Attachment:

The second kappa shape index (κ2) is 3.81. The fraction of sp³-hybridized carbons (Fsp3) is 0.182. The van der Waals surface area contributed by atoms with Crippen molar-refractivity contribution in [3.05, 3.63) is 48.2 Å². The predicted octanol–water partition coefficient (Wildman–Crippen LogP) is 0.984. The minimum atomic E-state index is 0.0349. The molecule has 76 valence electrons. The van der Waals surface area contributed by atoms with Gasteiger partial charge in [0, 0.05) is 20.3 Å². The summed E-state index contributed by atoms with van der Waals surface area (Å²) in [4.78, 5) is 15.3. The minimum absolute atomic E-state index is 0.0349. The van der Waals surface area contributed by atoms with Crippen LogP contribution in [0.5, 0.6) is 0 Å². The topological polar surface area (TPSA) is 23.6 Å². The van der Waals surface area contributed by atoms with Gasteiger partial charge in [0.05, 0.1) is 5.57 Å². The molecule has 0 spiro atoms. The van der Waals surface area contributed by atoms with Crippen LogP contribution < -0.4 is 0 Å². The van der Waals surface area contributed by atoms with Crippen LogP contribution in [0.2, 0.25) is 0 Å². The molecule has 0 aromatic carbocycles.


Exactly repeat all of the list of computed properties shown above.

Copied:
The second kappa shape index (κ2) is 3.81. The fraction of sp³-hybridized carbons (Fsp3) is 0.182. The van der Waals surface area contributed by atoms with Crippen molar-refractivity contribution in [3.05, 3.63) is 48.2 Å². The predicted octanol–water partition coefficient (Wildman–Crippen LogP) is 0.984. The minimum atomic E-state index is 0.0349. The molecule has 76 valence electrons. The van der Waals surface area contributed by atoms with Gasteiger partial charge in [0, 0.05) is 20.3 Å². The summed E-state index contributed by atoms with van der Waals surface area (Å²) in [4.78, 5) is 15.3. The minimum absolute atomic E-state index is 0.0349. The van der Waals surface area contributed by atoms with Crippen LogP contribution in [0.5, 0.6) is 0 Å². The topological polar surface area (TPSA) is 23.6 Å². The van der Waals surface area contributed by atoms with Gasteiger partial charge in [0.05, 0.1) is 5.57 Å². The molecule has 0 spiro atoms. The van der Waals surface area contributed by atoms with Crippen LogP contribution < -0.4 is 0 Å². The van der Waals surface area contributed by atoms with Crippen LogP contribution in [0.2, 0.25) is 0 Å². The molecule has 0 aromatic carbocycles.